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Australia all-rounder Shane Watson believes England are capable of retaining their ICC World Twenty20 title, even without Kevin Pietersen.
Alex Hales' half-century and handy contributions from Luke Wright, Eoin Morgan and Jonny Bairstow powered England to 172 for six in their first warm-up match against the Aussies in Colombo on Monday.
Only the world-class precision batting and hitting of Michael Hussey (71) then managed to make a game of it at the Nondescripts CC, before Australia fell nine runs short.
It all left Watson in no doubt that, although Pietersen's absence is no help to England, they have the right youngsters to compensate.
"As a player, there's no doubt he will be missed - Kevin Pietersen is an amazingly talented batsman," Watson said.
"In the last [Twenty20] World Cup, he was one of the big reasons why England won it.
"But England have a number of very exciting young guys coming in, who can do a really good job as well."
Watson was equivocal about how big a disadvantage it might prove to England to have to get by without their most gifted batsman, still out in the cold after his protracted summer contract wrangles with his employers and the breakdown of his working relationship with coach Andy Flower and former Test captain Andrew Strauss.
"It won't have too much of a dent in the England side, because they'll be able to make up for it pretty well," he said.
"But any time you lose a player of Kevin Pietersen's class it's going to be hard for you."
Among those tasked with replicating the Pietersen effect on the field are his direct replacement at the top of the order, Hales.
The tall opener made a remarkable start, in the very first assignment of his mission improbable when he hit England's highest ever Twenty20 individual score of 99 against West Indies on his home ground at Trent Bridge three months ago.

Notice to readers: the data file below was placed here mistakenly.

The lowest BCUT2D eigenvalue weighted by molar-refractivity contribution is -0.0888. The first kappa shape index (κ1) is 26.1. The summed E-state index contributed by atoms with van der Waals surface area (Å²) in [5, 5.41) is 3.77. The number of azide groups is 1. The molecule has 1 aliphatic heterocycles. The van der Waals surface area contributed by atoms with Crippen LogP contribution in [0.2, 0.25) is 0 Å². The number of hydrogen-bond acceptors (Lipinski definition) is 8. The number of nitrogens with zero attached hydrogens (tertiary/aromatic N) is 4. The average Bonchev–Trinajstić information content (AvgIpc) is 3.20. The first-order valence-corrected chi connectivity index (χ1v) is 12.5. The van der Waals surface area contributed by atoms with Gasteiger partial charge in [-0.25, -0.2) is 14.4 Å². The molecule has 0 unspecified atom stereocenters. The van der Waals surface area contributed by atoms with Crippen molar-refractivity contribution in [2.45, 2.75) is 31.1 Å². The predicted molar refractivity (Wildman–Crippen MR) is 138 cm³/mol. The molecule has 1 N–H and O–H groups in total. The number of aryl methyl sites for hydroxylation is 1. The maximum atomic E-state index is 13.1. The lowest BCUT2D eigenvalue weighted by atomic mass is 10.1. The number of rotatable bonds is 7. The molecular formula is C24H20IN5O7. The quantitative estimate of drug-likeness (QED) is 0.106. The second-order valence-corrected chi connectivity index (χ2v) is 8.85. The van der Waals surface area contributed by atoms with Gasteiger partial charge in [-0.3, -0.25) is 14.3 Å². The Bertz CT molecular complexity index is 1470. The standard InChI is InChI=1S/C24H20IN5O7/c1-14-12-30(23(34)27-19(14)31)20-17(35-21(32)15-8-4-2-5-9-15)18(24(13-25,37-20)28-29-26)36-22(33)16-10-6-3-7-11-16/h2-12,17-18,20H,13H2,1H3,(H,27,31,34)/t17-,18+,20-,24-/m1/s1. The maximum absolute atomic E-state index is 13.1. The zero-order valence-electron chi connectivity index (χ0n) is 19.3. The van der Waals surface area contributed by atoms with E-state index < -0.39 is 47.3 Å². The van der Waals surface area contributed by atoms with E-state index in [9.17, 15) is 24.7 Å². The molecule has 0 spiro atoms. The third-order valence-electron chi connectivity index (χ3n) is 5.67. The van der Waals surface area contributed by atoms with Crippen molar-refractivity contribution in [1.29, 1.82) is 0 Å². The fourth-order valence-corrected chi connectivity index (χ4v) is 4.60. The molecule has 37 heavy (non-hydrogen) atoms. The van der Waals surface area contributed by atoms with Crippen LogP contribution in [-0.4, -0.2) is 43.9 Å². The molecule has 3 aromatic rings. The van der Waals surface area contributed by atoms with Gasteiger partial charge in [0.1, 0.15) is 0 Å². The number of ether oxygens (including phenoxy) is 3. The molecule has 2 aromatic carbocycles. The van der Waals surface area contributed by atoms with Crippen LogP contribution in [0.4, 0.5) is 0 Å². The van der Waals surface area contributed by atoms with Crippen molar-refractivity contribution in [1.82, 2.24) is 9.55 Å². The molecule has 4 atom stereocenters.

On Monday, he fared pretty well too - making 52 to underpin England's total as he and Wright shared an important second-wicket stand of 88.
"He hit the ball very nicely, and is obviously going to be a big player for England at the top of the order," Watson said.
Hales himself will not be distracted by his billing as Pietersen's deputy, knowing he cannot afford to allow the matter to cloud his vision.
"I try not to think about that," he said. "I try just to focus on my own game, and do what I've done for Notts and do as well as I can for England."
Hales helped to deliver a morale boost for England's prospects in Sri Lanka, a fifth successive victory this year over Australia coming only after Stuart Broad got the vital wicket of Hussey just when it seemed the master batsman was taking the game away.
The experience was a learning curve as well as a confidence-builder, and Hales added: "We've got some really exciting young players, and some great talent in there.
"We'll work hard thoroughly on each game.
"Pace off the ball is always pretty tough in the sub-continent. But we've got some great strikers in the middle order - and I think we'll do okay."
England looked very vulnerable when Hussey was in full flow, three successive leg-side sixes denting young spinner Danny Briggs' otherwise encouraging figures.
Hales, however, said: "We were always pretty confident.
"We've got great faith in our bowlers, and they set pretty good plans - even throughout the middle stages, when Mike Hussey was smashing it.
"I thought we fought back really well towards the end.
"It's the old rivalry, great to get off to a winning start - especially against the Aussies."
England will be a little wiser, then, as they set sights on a final warm-up match against Pakistan on Wednesday, before their tournament begins in earnest against Afghanistan two days later.
"As a batsman, there's always stuff you need to be working on in the nets," Hales said.
"All the guys will do that as thoroughly as they can as we prepare for this tournament, and we're going to do our best to defend the title.
"In Twenty20, there are a lot of match-winners and game-changers out there.
"Fortunately today, Broady got a great wicket and set the game up beautifully for us."
Watson rued Australia's slightly below-par bowling, but gave deserved credit to Hussey - who so nearly altered the outcome.
"We are very lucky to have Mike Hussey in our team," he said.
"He just assesses situations so beautifully, and then has all the armoury to be able to take down the best bowlers in the world. It's a privilege to be able to watch him bat like he did today."